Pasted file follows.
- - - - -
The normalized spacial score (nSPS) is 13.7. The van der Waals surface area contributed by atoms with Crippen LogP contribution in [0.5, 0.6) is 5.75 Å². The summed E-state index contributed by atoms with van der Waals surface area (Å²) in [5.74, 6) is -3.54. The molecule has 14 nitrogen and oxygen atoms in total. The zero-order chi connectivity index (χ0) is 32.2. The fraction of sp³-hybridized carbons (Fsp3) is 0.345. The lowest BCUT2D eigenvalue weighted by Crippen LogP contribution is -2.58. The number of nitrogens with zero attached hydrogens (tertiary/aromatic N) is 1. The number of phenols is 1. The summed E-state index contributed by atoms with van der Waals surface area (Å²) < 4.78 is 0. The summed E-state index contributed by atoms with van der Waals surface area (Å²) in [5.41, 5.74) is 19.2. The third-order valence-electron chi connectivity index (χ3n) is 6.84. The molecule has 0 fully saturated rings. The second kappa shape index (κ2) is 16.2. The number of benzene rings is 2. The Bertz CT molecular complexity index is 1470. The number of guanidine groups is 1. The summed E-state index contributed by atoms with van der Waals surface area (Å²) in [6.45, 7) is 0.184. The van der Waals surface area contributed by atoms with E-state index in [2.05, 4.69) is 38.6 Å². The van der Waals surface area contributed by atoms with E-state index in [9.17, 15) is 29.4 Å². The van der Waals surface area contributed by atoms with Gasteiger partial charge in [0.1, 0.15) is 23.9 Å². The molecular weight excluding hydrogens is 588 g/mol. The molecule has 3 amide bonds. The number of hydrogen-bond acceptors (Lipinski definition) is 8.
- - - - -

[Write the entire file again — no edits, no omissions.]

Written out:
The normalized spacial score (nSPS) is 13.7. The van der Waals surface area contributed by atoms with Crippen LogP contribution in [0.5, 0.6) is 5.75 Å². The summed E-state index contributed by atoms with van der Waals surface area (Å²) in [5.74, 6) is -3.54. The molecule has 14 nitrogen and oxygen atoms in total. The zero-order chi connectivity index (χ0) is 32.2. The fraction of sp³-hybridized carbons (Fsp3) is 0.345. The lowest BCUT2D eigenvalue weighted by Crippen LogP contribution is -2.58. The number of nitrogens with zero attached hydrogens (tertiary/aromatic N) is 1. The number of phenols is 1. The summed E-state index contributed by atoms with van der Waals surface area (Å²) < 4.78 is 0. The summed E-state index contributed by atoms with van der Waals surface area (Å²) in [5.41, 5.74) is 19.2. The third-order valence-electron chi connectivity index (χ3n) is 6.84. The molecule has 0 fully saturated rings. The second kappa shape index (κ2) is 16.2. The number of benzene rings is 2. The Bertz CT molecular complexity index is 1470. The number of guanidine groups is 1. The summed E-state index contributed by atoms with van der Waals surface area (Å²) in [6.45, 7) is 0.184. The van der Waals surface area contributed by atoms with E-state index in [2.05, 4.69) is 38.6 Å². The van der Waals surface area contributed by atoms with E-state index in [9.17, 15) is 29.4 Å². The van der Waals surface area contributed by atoms with Gasteiger partial charge in [0.1, 0.15) is 23.9 Å². The molecular weight excluding hydrogens is 588 g/mol. The molecule has 3 amide bonds. The number of hydrogen-bond acceptors (Lipinski definition) is 8.